Xcode newbie

Discussion in 'Mac Programming' started by musique, Jan 26, 2017.

  1. musique macrumors regular


    Apr 10, 2009
    OK. I'm taking a C++ course and everyone is on Windows. I have been successful in learning how to use Terminal to compile (g++) and run my very basic programs.

    I have Xcode on my Mac and I've been told that it's a complete IDE. But if I copy the source code into an Xcode window I just have the window. There doesn't appear to be any way to compile and run the program.

    Obviously I'm missing something. Could someone help point me in the right direction?

    Thanks in advance.

  2. Senor Cuete macrumors 6502

    Nov 9, 2011
    Create an XCode project. You probably want a command line project or maybe a single window project. Put this code in the main file and run it.
  3. mfram macrumors 65816

    Jan 23, 2010
    San Diego, CA USA
    For simple console programs like you have shown, the Xcode IDE is probably overkill. You would have to make a separate project for each program. It's possible, but more work than it's worth.

    The IDE is much more useful at making full-fledged Mac, iPad, or iPhone programs because there are lots of details that need to be filed in when they are built.

    At this early stage in your programming career my recommendation is to continue with the simple command-line approach you have been using.
  4. musique thread starter macrumors regular


    Apr 10, 2009
    Thank you for your responses.

    mfram, you stated what I had been thinking. For now, I'm content just writing my programs in my editor (BBEdit) and using the command line for compiling and running them.

    I had spoken to a few people who'd recommended Xcode and thought I'd give it a shot. But it wanted to know if I was designing the program for MacOS or iOS et al. So for the time being I'll stick with my current workflow.

    Again, thank you.
  5. chown33 macrumors 604

    Aug 9, 2009
    The best way to get started with Xcode is a tutorial.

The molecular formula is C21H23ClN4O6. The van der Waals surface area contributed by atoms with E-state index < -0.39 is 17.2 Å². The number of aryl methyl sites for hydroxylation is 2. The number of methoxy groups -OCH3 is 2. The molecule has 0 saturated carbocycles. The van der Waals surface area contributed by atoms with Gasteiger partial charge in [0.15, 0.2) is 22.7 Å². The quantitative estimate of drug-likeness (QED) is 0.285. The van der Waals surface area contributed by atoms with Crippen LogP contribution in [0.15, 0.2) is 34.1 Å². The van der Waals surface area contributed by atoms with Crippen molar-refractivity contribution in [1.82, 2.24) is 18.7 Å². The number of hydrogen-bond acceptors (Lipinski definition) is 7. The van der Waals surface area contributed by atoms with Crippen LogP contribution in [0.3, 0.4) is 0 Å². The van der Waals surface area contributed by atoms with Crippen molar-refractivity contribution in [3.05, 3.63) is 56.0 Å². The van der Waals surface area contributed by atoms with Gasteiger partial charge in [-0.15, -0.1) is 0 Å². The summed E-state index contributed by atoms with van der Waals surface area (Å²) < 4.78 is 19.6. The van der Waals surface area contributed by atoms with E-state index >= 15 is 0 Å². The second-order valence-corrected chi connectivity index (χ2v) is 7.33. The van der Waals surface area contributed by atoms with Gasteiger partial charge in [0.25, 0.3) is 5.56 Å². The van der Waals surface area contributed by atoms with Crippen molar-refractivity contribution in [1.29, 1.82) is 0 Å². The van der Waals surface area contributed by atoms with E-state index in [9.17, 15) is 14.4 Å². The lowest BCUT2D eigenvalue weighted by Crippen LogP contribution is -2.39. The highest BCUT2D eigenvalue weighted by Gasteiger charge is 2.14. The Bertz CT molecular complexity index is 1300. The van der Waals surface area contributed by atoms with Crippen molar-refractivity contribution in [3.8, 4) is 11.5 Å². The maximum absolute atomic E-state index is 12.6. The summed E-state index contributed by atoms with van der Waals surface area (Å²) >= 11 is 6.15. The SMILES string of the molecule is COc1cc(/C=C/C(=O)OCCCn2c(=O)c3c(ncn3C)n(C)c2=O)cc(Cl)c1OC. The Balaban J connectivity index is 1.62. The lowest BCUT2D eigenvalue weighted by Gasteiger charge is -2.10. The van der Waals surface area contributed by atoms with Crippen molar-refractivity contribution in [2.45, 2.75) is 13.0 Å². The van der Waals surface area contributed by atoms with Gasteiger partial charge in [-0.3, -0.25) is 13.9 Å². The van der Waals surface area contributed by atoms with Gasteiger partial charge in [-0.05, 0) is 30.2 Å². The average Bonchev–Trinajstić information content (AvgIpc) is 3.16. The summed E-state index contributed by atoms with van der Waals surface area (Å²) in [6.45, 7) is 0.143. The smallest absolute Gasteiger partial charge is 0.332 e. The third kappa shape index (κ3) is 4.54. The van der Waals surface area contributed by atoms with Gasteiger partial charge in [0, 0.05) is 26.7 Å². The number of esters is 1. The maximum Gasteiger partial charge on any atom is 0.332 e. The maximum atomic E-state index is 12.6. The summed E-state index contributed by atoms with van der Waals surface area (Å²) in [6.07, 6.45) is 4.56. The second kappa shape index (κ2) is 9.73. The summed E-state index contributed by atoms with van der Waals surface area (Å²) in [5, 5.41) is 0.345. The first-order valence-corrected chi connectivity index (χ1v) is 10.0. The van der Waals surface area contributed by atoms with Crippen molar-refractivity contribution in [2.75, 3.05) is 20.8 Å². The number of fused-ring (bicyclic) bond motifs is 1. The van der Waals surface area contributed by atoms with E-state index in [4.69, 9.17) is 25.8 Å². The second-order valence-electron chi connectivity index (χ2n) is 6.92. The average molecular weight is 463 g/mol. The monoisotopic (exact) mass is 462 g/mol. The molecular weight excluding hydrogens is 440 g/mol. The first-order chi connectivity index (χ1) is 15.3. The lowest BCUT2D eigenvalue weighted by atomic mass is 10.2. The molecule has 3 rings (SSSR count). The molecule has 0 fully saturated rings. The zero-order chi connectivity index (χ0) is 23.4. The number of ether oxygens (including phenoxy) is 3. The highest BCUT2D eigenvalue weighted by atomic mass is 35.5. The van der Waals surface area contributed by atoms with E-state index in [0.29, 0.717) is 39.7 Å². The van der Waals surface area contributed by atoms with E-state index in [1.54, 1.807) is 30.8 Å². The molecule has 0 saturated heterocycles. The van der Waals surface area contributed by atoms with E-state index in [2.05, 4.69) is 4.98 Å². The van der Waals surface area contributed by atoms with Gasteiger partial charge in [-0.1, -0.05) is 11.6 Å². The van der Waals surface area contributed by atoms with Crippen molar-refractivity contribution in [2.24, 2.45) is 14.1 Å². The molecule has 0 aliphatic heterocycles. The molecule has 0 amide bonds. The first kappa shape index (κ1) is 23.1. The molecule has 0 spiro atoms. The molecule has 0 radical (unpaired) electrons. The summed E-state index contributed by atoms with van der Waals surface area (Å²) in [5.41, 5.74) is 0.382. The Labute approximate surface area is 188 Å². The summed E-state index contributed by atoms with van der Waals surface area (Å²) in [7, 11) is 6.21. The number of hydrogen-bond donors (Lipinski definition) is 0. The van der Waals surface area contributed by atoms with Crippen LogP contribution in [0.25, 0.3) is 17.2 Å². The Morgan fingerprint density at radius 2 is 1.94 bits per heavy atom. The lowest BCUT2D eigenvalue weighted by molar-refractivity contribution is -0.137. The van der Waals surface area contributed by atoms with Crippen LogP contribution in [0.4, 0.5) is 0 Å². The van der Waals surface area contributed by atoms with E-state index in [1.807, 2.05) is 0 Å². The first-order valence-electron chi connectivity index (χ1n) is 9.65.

Tutorials for GUI apps are far more common than for command line tools. However, see here:

    I found that by googling xcode beginner tutorial command line .

    The language in that tutorial is Swift, not C++, but the procedures for using Xcode are otherwise the same. That is, you should be able to substitute a C++ file for the Swift file, and it should still work. However, I recommend doing that tutorial exactly as given first, and only modifying the process after success has been achieved with Swift.
  6. Toutou macrumors 6502a


    Jan 6, 2015
    Prague, Czech Republic
    Pressing four buttons isn't that much work. I agree that Xcode is capable of much more, but it's totally okay even for a simple terminal app. The debugging options and real time corrections are pretty useful.

    @musique: In Xcode, choose File -> New -> Project –> OS X Application (Command Line Tool), enter the project name and choose C++ as the language, then choose a directory and press Create. Bam, done, you're ready to code and compile.
  7. hiddenmarkov macrumors 6502a

    Mar 12, 2014
    OP based on our picture it looks like you may have have double clicked on the .cpp file.

    When you do this, for any file (I do this sometimes taking a few classes in swift and iOS classes work has me in right now), it will open up a text edit window that will lose the functionality you may be seeking. It will be just the text editor window.

    If you single click and assuming you haven't got crazy with the window arrangements, your file will show in the center panel and up in the upper right hand corner right next to the close/minimize/maximize buttons with will be the "play" looking arrow to compile and run your code.

    "fun" feature of Xcode. has many you will come the more you use it. Its an iDE that needs some getting used to, has for me. 2nd time around, tried using in the past, this class has me going back to it.

Share This Page

6 January 26, 2017